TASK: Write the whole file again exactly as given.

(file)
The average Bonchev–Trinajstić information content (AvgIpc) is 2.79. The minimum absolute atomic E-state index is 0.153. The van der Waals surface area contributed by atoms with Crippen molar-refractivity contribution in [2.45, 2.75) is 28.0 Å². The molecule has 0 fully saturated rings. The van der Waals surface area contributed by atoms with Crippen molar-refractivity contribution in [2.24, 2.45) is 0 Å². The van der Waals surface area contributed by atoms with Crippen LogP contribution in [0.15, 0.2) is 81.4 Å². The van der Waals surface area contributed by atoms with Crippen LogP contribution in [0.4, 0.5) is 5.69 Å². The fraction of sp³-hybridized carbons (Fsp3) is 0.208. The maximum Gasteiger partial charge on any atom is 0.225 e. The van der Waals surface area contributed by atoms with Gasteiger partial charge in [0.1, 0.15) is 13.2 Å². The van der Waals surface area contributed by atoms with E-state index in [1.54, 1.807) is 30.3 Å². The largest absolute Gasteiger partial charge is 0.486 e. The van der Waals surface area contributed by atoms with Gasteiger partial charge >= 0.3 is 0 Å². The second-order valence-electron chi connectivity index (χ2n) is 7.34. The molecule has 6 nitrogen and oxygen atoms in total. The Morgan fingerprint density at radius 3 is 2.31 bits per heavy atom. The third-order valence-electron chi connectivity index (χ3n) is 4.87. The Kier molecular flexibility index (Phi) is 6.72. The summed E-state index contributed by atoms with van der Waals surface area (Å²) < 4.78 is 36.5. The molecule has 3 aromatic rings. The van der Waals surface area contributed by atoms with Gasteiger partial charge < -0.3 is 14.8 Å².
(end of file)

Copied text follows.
The average Bonchev–Trinajstić information content (AvgIpc) is 2.79. The minimum absolute atomic E-state index is 0.153. The van der Waals surface area contributed by atoms with Crippen molar-refractivity contribution in [2.45, 2.75) is 28.0 Å². The molecule has 0 fully saturated rings. The van der Waals surface area contributed by atoms with Crippen molar-refractivity contribution in [2.24, 2.45) is 0 Å². The van der Waals surface area contributed by atoms with Crippen LogP contribution in [0.15, 0.2) is 81.4 Å². The van der Waals surface area contributed by atoms with Crippen LogP contribution in [0.4, 0.5) is 5.69 Å². The fraction of sp³-hybridized carbons (Fsp3) is 0.208. The maximum Gasteiger partial charge on any atom is 0.225 e. The van der Waals surface area contributed by atoms with Gasteiger partial charge in [0.1, 0.15) is 13.2 Å². The van der Waals surface area contributed by atoms with E-state index in [1.54, 1.807) is 30.3 Å². The largest absolute Gasteiger partial charge is 0.486 e. The van der Waals surface area contributed by atoms with Gasteiger partial charge >= 0.3 is 0 Å². The second-order valence-electron chi connectivity index (χ2n) is 7.34. The molecule has 6 nitrogen and oxygen atoms in total. The Morgan fingerprint density at radius 3 is 2.31 bits per heavy atom. The third-order valence-electron chi connectivity index (χ3n) is 4.87. The Kier molecular flexibility index (Phi) is 6.72. The summed E-state index contributed by atoms with van der Waals surface area (Å²) < 4.78 is 36.5. The molecule has 3 aromatic rings. The van der Waals surface area contributed by atoms with Gasteiger partial charge < -0.3 is 14.8 Å².